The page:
Most of the acid reflux and heartburn medications out there are proton pump inhibitors, or PPIs, as they are called.  They work by turning off the proton pump that makes hydrogen.  Now the body can’t make HCL anymore, so the person doesn’t feel the reflux and the symptom is gone, just like I talked about earlier.  But these drugs were actually developed to take care of H. pylori.  By turning off hydrogen, you can starve H. pylori and they die.  It just turned out that scientists realized turning off HCL production (and therefore digestion) could remove the symptoms of any reflux or heartburn, so they began marketing PPI products in that manner.

 

The compelling detail about these PPI drugs is that they can starve H. pylori, yet your odds of having an H. pylori infection increase if you’ve ever used one of these drugs.  How could that be?  Since you asked, I guess I’ll tell you.  It is widely accepted that most people won’t start making hydrogen again for up to three weeks after they have ceased taking any type of proton pump inhibitor medication.  This means people are not making HCL as long as they can’t make hydrogen.  Consequently, even if the lack of hydrogen starves the H. pylori out of existence, the acid-free “window of opportunity” is open for two or three weeks for any little critters to come in and set up camp.  You may recall I talked about how H. pylori can exist in an acid stomach as long as they get in while the acid levels are low.  Isn’t it realistic that H. pylori could make their way back in while people are barely starting to make hydrogen again?  Maybe individuals are making enough hydrogen to feed bacteria, but not enough to create the acid barrier that keeps them all out.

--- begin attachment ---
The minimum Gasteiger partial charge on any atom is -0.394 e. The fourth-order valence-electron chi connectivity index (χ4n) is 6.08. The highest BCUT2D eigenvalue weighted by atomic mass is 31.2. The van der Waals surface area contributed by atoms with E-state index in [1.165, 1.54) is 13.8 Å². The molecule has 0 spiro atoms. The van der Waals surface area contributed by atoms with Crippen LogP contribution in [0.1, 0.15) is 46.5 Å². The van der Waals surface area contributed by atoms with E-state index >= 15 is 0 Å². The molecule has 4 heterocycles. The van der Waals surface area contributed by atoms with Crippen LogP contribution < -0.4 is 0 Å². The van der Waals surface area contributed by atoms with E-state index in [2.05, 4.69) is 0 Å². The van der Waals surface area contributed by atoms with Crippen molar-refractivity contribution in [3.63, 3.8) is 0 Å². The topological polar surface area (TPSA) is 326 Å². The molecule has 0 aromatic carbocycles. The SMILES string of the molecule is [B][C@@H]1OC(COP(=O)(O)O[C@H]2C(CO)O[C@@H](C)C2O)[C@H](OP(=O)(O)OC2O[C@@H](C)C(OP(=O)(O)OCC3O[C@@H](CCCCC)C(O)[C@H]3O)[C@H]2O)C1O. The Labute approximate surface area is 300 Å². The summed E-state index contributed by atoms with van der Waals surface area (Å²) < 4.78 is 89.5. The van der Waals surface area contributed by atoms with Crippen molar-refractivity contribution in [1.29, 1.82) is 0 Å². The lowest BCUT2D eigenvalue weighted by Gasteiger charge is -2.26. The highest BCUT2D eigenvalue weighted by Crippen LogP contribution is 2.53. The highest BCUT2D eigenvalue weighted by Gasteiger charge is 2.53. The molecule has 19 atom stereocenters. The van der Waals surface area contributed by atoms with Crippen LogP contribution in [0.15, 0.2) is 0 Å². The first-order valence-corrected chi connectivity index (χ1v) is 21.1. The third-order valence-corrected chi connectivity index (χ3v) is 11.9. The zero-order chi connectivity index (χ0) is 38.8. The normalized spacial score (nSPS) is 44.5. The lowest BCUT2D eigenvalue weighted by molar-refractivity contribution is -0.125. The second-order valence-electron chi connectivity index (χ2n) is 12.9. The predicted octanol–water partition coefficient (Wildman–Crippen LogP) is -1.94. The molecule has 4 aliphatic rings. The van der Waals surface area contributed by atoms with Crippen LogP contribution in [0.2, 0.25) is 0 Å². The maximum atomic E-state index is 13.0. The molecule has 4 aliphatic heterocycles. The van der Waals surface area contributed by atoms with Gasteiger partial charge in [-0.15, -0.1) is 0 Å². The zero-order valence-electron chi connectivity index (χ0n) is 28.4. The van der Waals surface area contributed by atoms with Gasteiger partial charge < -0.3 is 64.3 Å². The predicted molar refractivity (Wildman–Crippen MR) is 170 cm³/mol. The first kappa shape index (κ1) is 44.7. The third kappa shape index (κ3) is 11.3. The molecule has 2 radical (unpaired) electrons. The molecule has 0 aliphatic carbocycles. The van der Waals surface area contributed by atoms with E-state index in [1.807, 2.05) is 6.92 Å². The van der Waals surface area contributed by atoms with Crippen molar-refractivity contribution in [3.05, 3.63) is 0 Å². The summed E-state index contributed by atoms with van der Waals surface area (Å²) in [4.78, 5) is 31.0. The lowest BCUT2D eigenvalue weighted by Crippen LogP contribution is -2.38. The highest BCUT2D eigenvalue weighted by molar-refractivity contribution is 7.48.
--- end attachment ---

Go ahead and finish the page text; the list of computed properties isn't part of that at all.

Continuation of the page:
This lack of acid barrier can also allow other types of bacteria in the front door—other bacteria that may live on sugar instead of hydrogen.  If these bacteria can flourish in the three-week window of an acid-free environment in the stomach, they can create an alkaline environment which could stay more alkaline even after the body begins making HCL again.  The waste product from most bacteria is alkaline, therefore making the environment more inhabitable for them.  Do you see how just having the door open can set up the environment for H. pylori to reinfect the body?  This isn’t even considering the fact that, once you turn some people’s digestion off, they have a hard time getting it started again.  Seeing that the body can’t break down what is being eaten well enough to pull the minerals out of the food, that individual may not have enough minerals needed for the body to make HCL again once the hydrogen turns back on.  This shows how easy it can be for people to lose their optimal digestion for weeks, months, or even years.  No matter how you chalk it up, you can see the wide variety of circumstances that could allow a bacterial infection to make its way into the body.